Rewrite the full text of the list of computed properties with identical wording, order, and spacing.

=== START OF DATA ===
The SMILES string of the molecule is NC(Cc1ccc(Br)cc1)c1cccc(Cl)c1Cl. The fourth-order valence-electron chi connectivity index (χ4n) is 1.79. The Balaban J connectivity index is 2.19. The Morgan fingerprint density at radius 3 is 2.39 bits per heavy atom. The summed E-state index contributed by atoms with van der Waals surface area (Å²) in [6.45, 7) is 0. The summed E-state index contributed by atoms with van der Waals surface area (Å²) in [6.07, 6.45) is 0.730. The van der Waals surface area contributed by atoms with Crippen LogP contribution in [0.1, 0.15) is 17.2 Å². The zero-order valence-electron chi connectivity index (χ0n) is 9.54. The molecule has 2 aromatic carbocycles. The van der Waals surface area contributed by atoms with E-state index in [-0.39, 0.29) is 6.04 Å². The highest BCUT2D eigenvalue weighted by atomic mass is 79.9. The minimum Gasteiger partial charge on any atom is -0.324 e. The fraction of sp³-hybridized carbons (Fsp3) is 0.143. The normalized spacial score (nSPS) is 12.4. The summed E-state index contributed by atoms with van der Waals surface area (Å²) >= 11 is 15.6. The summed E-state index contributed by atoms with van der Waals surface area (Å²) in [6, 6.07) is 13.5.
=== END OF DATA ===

The SMILES string of the molecule is NC(Cc1ccc(Br)cc1)c1cccc(Cl)c1Cl. The fourth-order valence-electron chi connectivity index (χ4n) is 1.79. The Balaban J connectivity index is 2.19. The Morgan fingerprint density at radius 3 is 2.39 bits per heavy atom. The summed E-state index contributed by atoms with van der Waals surface area (Å²) in [6.45, 7) is 0. The summed E-state index contributed by atoms with van der Waals surface area (Å²) in [6.07, 6.45) is 0.730. The van der Waals surface area contributed by atoms with Crippen LogP contribution in [0.1, 0.15) is 17.2 Å². The zero-order valence-electron chi connectivity index (χ0n) is 9.54. The molecule has 2 aromatic carbocycles. The van der Waals surface area contributed by atoms with E-state index in [-0.39, 0.29) is 6.04 Å². The highest BCUT2D eigenvalue weighted by atomic mass is 79.9. The minimum Gasteiger partial charge on any atom is -0.324 e. The fraction of sp³-hybridized carbons (Fsp3) is 0.143. The normalized spacial score (nSPS) is 12.4. The summed E-state index contributed by atoms with van der Waals surface area (Å²) >= 11 is 15.6. The summed E-state index contributed by atoms with van der Waals surface area (Å²) in [6, 6.07) is 13.5.